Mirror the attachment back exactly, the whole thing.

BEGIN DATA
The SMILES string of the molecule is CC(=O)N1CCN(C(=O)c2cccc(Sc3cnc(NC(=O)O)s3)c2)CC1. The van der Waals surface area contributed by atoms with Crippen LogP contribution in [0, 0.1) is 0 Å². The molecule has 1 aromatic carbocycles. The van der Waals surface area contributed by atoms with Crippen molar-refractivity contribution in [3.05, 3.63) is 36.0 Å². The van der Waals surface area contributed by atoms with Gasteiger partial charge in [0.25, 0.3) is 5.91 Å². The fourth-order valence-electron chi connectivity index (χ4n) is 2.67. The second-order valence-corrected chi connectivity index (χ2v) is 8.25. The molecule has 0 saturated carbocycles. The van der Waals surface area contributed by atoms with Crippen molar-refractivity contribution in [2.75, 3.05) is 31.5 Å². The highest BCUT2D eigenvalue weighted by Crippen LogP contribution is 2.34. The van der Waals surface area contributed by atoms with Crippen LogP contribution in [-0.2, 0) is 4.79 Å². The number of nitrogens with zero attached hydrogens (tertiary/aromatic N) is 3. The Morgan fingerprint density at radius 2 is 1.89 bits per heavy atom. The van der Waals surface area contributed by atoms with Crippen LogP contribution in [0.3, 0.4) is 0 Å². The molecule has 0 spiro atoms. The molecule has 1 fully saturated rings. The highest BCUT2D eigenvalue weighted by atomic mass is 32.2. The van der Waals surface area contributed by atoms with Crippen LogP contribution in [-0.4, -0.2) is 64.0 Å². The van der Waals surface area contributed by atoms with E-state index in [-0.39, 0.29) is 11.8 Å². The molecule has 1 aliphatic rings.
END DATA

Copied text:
The SMILES string of the molecule is CC(=O)N1CCN(C(=O)c2cccc(Sc3cnc(NC(=O)O)s3)c2)CC1. The van der Waals surface area contributed by atoms with Crippen LogP contribution in [0, 0.1) is 0 Å². The molecule has 1 aromatic carbocycles. The van der Waals surface area contributed by atoms with Crippen molar-refractivity contribution in [3.05, 3.63) is 36.0 Å². The van der Waals surface area contributed by atoms with Gasteiger partial charge in [0.25, 0.3) is 5.91 Å². The fourth-order valence-electron chi connectivity index (χ4n) is 2.67. The second-order valence-corrected chi connectivity index (χ2v) is 8.25. The molecule has 0 saturated carbocycles. The van der Waals surface area contributed by atoms with Crippen molar-refractivity contribution in [2.75, 3.05) is 31.5 Å². The highest BCUT2D eigenvalue weighted by Crippen LogP contribution is 2.34. The van der Waals surface area contributed by atoms with Crippen LogP contribution in [-0.2, 0) is 4.79 Å². The number of nitrogens with zero attached hydrogens (tertiary/aromatic N) is 3. The Morgan fingerprint density at radius 2 is 1.89 bits per heavy atom. The van der Waals surface area contributed by atoms with Crippen LogP contribution in [0.3, 0.4) is 0 Å². The molecule has 0 spiro atoms. The molecule has 1 fully saturated rings. The highest BCUT2D eigenvalue weighted by atomic mass is 32.2. The van der Waals surface area contributed by atoms with Crippen LogP contribution in [-0.4, -0.2) is 64.0 Å². The van der Waals surface area contributed by atoms with E-state index in [-0.39, 0.29) is 11.8 Å². The molecule has 1 aliphatic rings.